DVDs vs. Office Documents
The difference between a DVD and an office document is that everyone produces zillions of documents and spreadsheets, but only a small number of organizations produce DVDs or USB devices or whatnot.
It is important that every software developer be able to write software that reads and writes office documents in the standard format. Why? Today we all have OpenOffice and MS Office, and this debate is too often framed in terms of a contest between those two applications. But that misses the issue. Everyone produces office documents, and in the future there will be zillions of pieces of software to read them, analyze them, write them, index them, transfer them, etc. For example, the database application I wrote does a simple mail merge, producing an ODF file as a result.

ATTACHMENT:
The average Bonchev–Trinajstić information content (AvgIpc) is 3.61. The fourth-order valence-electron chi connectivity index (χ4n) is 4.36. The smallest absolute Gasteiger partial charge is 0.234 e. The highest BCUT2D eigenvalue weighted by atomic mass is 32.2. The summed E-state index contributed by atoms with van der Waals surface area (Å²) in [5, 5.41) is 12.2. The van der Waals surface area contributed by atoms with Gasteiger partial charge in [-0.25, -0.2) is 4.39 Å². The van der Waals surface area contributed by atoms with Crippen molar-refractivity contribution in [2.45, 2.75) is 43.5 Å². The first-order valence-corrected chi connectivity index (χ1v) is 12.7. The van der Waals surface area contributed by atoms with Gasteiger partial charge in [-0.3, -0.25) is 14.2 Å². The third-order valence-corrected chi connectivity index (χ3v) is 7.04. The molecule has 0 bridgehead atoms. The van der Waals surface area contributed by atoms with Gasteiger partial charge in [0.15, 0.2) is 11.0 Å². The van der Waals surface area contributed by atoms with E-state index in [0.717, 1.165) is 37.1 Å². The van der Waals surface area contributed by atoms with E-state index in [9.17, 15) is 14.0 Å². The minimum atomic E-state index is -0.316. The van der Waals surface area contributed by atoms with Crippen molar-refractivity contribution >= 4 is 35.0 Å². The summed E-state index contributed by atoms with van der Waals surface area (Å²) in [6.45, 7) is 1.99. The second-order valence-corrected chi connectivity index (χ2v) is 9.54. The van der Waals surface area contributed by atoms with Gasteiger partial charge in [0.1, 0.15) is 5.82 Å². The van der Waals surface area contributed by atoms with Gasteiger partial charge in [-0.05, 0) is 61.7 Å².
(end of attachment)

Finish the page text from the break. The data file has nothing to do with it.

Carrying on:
Some of the software that processes office documents is GPL'd, some is under commercial licenses, some under public domain. Excluding an entire class of software from being able to read and process office documents would not be good for society. What would things be like if commercial software were able to do mail merges, but GPL'd software was not able to do mail merges, at least not in a document format that anyone can read with their other programs? That's kind of like what we have today in terms of commercial OS's being able to play DVD's, but not Linux distros.
But it's worse, because processing office documents is an essential feature for computers, while playing DVDs is not. You put a lot of work in making your documents, and you should be able to use any software you wish to process them. After all, they're YOUR documents, not Microsoft's.